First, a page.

Kylie Mitchell is part of an extraordinarily successful IT team. This is not only proven by numerous awards, such as the Confare #CIOAward to Managing Director Andreas Kranabitl and even first place in the election for CIO OF THE DECADE last year. The market success also shows that the team and its management are on the right track. As Head of Digital Workplace Services Kylie is responsible for designing the digital employee experience. We are very happy that she told us more about what it means to have a career in IT as a woman, the advantages of gender diversity and what companies can do to make progress in this area.
Meet Kylie Mitchell and the SPAR ICS management team and more than 400 top-class IT decision-makers at Austria’s largest CIO and IT management meeting place, the Confare #CIOSUMMIT.
What is the significance of gender diversity for a company? What are the advantages of a more balanced gender ratio?
We all know that gender diversity, as well as cultural diversity, has a positive effect on an organisation’s long term earnings, sustainability, and profitability. It has been proven with multiple studies from eminent organisations such as Harvard University, McKinsey etc. This is not news. If it is not on your recruiting and management agenda, it should be.
Why? Gender diversity signals an attractive work environment, which is particularly important in the competitive field of hiring and maintaining top IT talent. Job seekers and top candidates care about the diversity and international aspect of a company’s culture. The most talented individuals go to companies that demonstrate diversity. Top female candidates are not interested in companies that show gender diversity at entry level only. Diversity also brings fresh approaches to problem solving and ideas. Homogeneous teams are yesterday. The markets in which we operate are changing and evolving at a faster pace and we need to be ahead of the curve.
Troubling for me is why we are so far away from gender diversity in upper management in Austrian companies? The recent “Frauen.Management.Report” released by the Arbeiterkammer Wien showed the average of female representation in upper management in companies within EU countries is just above 19%. In Austria the representation is just under 7%. Hooray! We have the honour to “win” 2nd last place of all countries within the EU. It’s frustrating and disappointing.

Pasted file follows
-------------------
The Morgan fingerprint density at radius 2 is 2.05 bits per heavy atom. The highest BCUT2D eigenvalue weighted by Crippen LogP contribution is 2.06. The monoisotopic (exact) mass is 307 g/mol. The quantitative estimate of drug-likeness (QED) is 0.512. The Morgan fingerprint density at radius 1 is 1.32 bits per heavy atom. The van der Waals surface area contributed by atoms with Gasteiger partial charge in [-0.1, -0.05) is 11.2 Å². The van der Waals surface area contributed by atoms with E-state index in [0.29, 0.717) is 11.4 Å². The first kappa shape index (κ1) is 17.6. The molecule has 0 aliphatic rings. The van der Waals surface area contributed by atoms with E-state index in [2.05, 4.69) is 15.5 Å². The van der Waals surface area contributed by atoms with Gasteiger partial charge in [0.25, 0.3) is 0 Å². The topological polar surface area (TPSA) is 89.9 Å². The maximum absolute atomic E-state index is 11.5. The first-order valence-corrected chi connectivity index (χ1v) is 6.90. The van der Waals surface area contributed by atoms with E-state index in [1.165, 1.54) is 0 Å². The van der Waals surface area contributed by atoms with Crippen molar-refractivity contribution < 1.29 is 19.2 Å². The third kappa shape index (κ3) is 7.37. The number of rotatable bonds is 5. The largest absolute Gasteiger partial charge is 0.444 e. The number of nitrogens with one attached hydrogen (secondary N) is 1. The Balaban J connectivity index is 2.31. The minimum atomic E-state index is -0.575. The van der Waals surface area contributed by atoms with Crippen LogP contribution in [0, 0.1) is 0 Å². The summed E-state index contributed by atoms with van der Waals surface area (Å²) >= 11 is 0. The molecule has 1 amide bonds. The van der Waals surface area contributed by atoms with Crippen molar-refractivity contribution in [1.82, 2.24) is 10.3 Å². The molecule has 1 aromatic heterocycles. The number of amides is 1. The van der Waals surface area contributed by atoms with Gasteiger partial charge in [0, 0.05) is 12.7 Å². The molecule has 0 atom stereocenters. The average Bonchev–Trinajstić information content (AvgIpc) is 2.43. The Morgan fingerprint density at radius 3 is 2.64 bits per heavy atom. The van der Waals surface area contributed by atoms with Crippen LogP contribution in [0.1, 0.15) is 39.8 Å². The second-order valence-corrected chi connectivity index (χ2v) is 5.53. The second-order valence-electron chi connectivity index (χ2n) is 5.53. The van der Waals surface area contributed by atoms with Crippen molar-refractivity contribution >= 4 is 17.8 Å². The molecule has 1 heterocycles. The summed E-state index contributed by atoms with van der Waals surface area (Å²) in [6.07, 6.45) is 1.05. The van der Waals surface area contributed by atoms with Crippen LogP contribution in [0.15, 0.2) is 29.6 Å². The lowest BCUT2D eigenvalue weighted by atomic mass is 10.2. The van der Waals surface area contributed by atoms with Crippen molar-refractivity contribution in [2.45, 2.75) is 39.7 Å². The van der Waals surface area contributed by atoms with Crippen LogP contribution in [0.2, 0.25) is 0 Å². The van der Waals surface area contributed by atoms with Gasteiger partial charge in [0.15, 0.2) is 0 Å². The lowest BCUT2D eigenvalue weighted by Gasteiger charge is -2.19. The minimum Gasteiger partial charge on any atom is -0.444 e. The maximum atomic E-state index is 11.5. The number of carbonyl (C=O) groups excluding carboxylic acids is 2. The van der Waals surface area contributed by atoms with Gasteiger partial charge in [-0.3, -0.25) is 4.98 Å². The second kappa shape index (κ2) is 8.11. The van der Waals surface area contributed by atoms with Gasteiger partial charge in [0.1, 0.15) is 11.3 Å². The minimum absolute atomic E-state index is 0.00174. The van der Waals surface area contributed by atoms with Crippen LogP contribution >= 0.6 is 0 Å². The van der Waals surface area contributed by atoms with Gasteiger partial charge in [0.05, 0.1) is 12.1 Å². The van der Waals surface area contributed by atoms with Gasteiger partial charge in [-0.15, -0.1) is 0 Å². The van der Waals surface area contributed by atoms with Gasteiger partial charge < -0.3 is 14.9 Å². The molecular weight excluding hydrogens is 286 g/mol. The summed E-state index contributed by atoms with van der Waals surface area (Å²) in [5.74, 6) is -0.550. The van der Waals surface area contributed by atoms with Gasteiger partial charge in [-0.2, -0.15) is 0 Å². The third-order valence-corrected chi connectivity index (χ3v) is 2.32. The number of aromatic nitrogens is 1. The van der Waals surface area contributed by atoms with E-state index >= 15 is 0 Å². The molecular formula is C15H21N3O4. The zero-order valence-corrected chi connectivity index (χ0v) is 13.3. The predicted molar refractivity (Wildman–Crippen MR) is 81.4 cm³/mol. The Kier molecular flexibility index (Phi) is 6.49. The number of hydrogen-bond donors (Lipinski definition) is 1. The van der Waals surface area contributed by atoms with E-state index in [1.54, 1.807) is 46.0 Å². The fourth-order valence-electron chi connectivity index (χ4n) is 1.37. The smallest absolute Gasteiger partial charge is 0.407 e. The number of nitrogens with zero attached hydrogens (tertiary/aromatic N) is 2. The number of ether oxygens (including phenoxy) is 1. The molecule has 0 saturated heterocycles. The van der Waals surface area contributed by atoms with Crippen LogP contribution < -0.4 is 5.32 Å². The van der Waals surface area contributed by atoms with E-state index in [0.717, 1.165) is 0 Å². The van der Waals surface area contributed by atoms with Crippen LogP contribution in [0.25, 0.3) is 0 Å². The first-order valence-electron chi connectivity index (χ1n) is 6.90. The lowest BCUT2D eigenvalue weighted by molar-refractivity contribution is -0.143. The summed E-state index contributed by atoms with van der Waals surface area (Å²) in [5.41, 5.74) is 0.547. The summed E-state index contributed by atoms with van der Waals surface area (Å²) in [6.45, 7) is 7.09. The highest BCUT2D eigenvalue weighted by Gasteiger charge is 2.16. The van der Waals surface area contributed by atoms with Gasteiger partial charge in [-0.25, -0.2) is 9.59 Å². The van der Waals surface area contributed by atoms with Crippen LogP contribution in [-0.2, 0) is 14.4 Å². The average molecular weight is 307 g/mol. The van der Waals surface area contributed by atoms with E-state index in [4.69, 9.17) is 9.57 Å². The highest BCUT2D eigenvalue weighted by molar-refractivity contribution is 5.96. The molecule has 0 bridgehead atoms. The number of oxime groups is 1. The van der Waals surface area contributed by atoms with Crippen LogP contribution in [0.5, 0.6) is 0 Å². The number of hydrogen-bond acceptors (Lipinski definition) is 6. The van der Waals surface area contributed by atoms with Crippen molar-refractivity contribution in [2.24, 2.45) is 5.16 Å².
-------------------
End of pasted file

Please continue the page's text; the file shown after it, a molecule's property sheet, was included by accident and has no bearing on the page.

The IT industry is still male dominated. Is it particularly difficult here to make a career as a woman?
I think the barriers for women entering IT begin already at school. There is still a strong cultural push for women to study more in the social sciences and men to take the science and technical path. However, I do believe female technical graduates have as good a chance as their male counterparts to get a job within the IT industry. The barriers start to come in again at management level. There are a couple of reasons in my opinion. The phenomenon of “unconscious bias” kicks in. It’s normal, as a manager, to want to build your team with “like” people. It’s a safe strategy and it’s what good managers do. Great managers however, proactively and consciously strive to build diverse teams.
Additionally, at senior leadership levels, women are expected to perform the same as their male counterparts – and this is how it should be. The problem is that often the behavior that is considered “performing” is “hero” style behavior, and this type of leadership is generally not the style of a female leader. Consequently, the perception is that female leaders don’t perform as well as their male counterparts, when in fact it is that their leadership behavior is different.